Ancient Egyptians called turquoise “mefkat,” which also means “joy” and “delight.”
Turquoise is one of the world’s most ancient gems.
Archaeological excavations revealed that the rulers
of ancient Egypt adorned themselves with turquoise
jewelry, and Chinese artisans carved it more than 3,000
years ago. Turquoise is the national gem of Tibet, and
has long been considered a stone that guarantees
health, good fortune and protection from evil. The
gem’s name comes from the French expression
“pierre turquoise,” or “Turkish stone.” The name, which
originated in the 13th century, reflects the fact that
the material probably first arrived in Europe from
Turquoise ranges from blue to green in color. The most
prized color is an even, intense medium blue. Generally
pure saturated blue shades are the most valuable.
Turquoise is semi-translucent to opaque. It might have
veins of matrix running through it (matrix is a remnant
of its surrounding rock). The most valuable turquoise
is an even medium blue with no matrix and the ability
to take a polish.
Turquoise is found in only a few places on Earth: dry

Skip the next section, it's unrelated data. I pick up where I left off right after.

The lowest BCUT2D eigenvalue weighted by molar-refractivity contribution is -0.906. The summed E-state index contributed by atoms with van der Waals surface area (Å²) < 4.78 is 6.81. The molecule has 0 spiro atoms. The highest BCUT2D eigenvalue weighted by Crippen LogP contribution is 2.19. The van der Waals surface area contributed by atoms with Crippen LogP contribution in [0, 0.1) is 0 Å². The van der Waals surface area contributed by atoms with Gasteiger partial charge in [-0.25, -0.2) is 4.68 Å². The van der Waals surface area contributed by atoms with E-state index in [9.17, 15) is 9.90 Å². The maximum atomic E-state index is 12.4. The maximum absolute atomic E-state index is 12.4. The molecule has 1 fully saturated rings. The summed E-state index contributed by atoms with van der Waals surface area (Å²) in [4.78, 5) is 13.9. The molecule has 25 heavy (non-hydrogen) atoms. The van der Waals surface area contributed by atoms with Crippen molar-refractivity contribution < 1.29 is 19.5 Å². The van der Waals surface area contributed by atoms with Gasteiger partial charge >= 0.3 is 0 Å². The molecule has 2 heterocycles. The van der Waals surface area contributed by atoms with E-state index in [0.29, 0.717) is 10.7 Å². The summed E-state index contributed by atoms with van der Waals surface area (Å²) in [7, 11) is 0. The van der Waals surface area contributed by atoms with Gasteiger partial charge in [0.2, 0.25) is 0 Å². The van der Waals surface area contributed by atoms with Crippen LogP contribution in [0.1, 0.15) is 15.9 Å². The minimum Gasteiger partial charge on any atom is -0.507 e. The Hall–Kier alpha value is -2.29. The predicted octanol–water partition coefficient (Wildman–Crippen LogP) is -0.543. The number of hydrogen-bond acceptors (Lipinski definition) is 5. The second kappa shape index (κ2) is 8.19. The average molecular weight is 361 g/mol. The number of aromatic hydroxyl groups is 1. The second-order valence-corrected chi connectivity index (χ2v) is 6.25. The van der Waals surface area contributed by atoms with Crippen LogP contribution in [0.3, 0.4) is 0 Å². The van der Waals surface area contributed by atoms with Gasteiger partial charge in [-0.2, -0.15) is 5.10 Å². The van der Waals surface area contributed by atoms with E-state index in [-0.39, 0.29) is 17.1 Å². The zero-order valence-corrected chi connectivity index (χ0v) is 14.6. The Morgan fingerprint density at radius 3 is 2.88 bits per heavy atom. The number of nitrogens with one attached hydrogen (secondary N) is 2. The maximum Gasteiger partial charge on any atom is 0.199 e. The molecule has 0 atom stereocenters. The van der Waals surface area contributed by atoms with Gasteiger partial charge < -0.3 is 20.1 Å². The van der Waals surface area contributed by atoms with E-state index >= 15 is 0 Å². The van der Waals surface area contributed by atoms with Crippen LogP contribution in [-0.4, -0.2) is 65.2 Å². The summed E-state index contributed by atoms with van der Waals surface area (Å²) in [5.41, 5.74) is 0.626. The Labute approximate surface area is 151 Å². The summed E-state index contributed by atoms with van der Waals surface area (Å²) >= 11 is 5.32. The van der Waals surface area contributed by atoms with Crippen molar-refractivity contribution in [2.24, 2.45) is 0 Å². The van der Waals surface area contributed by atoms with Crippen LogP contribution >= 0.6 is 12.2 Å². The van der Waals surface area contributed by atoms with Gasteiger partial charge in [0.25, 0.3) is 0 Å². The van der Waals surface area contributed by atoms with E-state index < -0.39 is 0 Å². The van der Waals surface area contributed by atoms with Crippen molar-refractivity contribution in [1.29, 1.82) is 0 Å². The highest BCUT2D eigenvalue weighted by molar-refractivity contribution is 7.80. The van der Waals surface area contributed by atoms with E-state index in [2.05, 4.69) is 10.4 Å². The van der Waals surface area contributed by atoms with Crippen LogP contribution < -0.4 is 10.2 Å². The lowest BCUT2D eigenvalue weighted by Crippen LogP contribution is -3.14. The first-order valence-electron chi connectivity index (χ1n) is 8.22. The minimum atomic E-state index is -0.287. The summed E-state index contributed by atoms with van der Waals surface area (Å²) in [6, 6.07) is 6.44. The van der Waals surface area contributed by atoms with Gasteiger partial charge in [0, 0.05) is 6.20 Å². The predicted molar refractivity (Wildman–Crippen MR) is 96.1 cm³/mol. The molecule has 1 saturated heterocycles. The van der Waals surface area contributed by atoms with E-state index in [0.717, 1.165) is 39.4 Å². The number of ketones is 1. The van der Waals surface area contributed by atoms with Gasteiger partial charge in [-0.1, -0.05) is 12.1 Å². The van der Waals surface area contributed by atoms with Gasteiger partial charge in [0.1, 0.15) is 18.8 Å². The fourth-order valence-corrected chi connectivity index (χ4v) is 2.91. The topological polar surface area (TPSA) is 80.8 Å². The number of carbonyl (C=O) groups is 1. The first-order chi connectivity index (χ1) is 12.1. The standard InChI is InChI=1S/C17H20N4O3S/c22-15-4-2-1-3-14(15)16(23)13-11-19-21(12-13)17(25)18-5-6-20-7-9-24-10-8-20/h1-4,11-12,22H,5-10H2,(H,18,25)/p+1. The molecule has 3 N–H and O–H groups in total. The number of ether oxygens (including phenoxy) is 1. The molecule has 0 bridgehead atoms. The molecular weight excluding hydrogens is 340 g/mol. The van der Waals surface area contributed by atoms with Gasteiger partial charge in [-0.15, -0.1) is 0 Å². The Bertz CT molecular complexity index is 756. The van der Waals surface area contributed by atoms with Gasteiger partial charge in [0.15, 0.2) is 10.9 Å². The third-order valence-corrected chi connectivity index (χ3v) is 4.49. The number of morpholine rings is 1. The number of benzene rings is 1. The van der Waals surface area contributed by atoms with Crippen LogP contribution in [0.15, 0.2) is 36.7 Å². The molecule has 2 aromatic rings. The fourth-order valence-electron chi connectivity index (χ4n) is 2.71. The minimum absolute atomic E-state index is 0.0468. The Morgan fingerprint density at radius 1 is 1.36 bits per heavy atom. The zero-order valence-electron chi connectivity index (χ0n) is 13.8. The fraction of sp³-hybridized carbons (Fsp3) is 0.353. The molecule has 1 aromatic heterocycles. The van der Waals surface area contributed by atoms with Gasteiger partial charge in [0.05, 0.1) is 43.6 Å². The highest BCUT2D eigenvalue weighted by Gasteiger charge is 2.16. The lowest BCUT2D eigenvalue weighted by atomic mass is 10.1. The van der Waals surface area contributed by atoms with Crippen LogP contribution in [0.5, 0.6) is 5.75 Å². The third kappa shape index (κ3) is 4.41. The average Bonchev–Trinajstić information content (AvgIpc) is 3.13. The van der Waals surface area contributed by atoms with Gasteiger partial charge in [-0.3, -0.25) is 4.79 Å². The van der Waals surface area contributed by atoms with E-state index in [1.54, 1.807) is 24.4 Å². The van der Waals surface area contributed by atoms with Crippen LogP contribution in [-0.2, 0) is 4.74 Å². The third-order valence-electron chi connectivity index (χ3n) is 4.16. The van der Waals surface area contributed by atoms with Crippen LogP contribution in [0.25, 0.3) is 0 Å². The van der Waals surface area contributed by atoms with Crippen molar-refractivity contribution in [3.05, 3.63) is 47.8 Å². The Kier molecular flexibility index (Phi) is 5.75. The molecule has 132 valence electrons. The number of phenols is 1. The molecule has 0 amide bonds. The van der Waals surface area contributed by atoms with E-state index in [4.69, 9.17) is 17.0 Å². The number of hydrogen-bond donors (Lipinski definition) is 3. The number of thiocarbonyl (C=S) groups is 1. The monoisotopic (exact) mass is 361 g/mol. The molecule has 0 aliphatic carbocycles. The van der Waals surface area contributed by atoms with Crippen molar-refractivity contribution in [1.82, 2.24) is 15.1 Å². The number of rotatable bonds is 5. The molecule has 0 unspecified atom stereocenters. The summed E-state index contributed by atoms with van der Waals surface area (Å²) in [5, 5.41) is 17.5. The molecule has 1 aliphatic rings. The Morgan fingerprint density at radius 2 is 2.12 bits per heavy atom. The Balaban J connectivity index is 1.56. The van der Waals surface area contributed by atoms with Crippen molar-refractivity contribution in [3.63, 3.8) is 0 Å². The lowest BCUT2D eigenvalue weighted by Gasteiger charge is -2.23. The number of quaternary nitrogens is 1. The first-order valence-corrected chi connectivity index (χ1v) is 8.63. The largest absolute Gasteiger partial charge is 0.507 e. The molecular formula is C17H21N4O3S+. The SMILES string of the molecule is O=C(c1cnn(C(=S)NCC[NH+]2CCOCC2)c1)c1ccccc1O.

and barren regions where acidic, copper-rich ground
water seeps downward and reacts with minerals.
The traditional source for the top color, sometimes
described as robin’s egg blue or sky blue, is the
Nishapur district of Iran, the country formerly known
as Persia. So, quite often, you’ll hear people in the trade
call turquoise of this beautiful color “Persian blue,”
whether or not it was actually mined in Iran. Another
famous producer of high-quality turquoise that rivals
the famous Persian material comes from the Sleeping
Beauty mine in New Mexico, U.S.
Some turquoise is treated to improve its durability,
appearance and polish. Turquoise can be dyed or
chemically treated by adding an epoxy or acrylic resin
for increased hardness and enhanced color.
All information are courtesy of Gemological Institute of America (GIA). OR DIAMOND are not affiliated with, connected to, or associated with GIA other than selling diamonds and gemstones graded by GIA and have GIA trained staff gemologist and accredited jewelry professional on site.